The strength of this team is in the unique skill set each researcher brings. Zhang is an expert in bioinformatics, specifically on gene expression, gene regulation and cancer genomics. Kong’s research focuses on statistical data science with an emphasis on complex neuroimaging and genetic and genomic data analysis. And Kim is a hematologist and clinical investigator who develops genomics-based biomarkers in leukemia, especially on monitoring response to treatment and relapse risks.

A 3D model to study therapeutic development for tumors

In a tumor, some cell populations are resistant to chemotherapy, and these cells can survive treatment and cause disease to reoccur in a person. Discovering new therapies to target these cells is a focus of many researchers.

“This model will allow labs to automate therapeutic discovery using artificial intelligence and machine learning. With this program, labs could build a model and then download a program they could use in their therapeutic discovery work,” Milstein says.

Researchers can model tumours in the lab – but often in just a single layer that doesn’t give a full picture of how different cell populations interact in a tumor. In the Milstein project, researchers are modeling a tumour microenvironment with multiple layers.

“Our project is based on a 3D model of a tumor and looks at not only how the therapy reacts to cells, but also how the cell populations regrow and what the dynamics between the cell populations are,” says Milstein. “With this model, we can study what happens when we give different types of therapeutics to a tumour.”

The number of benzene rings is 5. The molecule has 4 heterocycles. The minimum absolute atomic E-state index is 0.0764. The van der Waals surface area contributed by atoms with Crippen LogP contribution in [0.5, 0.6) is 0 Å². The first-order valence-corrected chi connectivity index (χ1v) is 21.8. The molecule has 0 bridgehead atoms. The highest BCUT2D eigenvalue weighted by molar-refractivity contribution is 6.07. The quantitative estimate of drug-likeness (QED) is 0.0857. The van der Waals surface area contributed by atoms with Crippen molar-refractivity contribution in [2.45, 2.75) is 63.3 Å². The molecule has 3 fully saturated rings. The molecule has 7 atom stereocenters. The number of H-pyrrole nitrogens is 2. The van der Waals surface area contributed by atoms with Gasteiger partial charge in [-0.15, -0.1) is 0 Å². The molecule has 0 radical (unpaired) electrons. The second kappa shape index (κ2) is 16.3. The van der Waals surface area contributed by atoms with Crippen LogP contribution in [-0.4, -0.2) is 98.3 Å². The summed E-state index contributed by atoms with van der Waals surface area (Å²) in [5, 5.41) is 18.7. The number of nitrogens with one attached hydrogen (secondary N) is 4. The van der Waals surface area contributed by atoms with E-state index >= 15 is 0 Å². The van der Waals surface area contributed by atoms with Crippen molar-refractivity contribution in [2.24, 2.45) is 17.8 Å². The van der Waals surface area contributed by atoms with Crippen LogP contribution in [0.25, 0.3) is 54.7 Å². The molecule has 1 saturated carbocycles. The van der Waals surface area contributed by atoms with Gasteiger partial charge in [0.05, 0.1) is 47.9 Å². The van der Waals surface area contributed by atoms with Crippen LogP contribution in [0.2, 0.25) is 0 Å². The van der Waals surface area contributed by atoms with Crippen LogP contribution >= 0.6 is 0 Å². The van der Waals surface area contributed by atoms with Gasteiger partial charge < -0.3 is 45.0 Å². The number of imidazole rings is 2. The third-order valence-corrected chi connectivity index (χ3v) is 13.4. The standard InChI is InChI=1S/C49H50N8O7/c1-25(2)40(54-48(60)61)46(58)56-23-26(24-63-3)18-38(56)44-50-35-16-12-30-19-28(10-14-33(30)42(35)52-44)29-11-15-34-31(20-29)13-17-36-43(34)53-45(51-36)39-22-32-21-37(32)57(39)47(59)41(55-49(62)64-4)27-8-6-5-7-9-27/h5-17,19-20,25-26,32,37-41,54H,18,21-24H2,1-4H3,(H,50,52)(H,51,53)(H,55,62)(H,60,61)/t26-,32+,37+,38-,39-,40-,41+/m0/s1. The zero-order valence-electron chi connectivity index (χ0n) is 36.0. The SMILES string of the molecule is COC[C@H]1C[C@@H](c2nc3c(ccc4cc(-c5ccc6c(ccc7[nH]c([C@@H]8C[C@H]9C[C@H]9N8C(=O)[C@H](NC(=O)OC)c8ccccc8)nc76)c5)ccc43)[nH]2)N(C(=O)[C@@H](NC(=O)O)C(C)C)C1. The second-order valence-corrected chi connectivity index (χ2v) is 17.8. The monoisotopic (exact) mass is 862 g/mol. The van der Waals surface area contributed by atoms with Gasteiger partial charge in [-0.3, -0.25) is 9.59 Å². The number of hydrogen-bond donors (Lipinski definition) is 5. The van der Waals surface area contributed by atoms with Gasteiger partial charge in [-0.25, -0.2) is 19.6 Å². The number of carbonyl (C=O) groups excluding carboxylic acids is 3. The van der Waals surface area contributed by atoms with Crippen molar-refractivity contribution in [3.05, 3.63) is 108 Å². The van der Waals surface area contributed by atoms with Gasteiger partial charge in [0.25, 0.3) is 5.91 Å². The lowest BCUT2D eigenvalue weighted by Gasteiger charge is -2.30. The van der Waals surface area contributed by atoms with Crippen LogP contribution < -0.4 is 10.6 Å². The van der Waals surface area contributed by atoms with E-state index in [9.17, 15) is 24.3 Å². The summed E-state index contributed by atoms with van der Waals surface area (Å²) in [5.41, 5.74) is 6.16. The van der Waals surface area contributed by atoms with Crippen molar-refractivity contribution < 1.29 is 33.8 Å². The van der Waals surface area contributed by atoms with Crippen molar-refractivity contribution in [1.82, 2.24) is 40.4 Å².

Milstein adds, “We think this could accelerate the important work that many researchers are doing in seeking new and improved therapeutics for tumors.”

Milstein is working with Alison McGuigan, a Medicine by Design-funded investigator and a U of T professor at the Department of Chemical Engineering & Applied Chemistry Institute of Biomedical Engineering, and Rodrigo Fernandez-Gonzalez, an associate professor at U of T’s Institute of Biomedical Engineering.

McGuigan is an internationally recognized leader in tissue engineering and disease modelling. Both Fernandez-Gonzalez and Milstein have a track record of publishing in computational biology with a focus on bioimage informatics, and will build on prior experience developing single cell analysis methods in fly and bacterial systems, respectively.

About Medicine by Design and regenerative medicine

Medicine by Design builds on decades of made-in-Canada excellence in regenerative medicine dating back to the discovery of stem cells in the early 1960s by Toronto researchers James Till and Dr. Ernest McCulloch. Regenerative medicine uses stem cells to replace diseased tissues and organs, creating therapies in which cells are the biological product. It can also mean triggering stem cells that are already present in the human body to repair damaged tissues or to modulate immune responses. Increasingly, regenerative medicine researchers are using a stem cell lens to identify critical interactions or defects that prepare the ground for disease, paving the way for new approaches to preventing disease before it starts. Medicine by Design is made possible thanks in part to a $114-million grant from the Canada First Research Excellence Fund.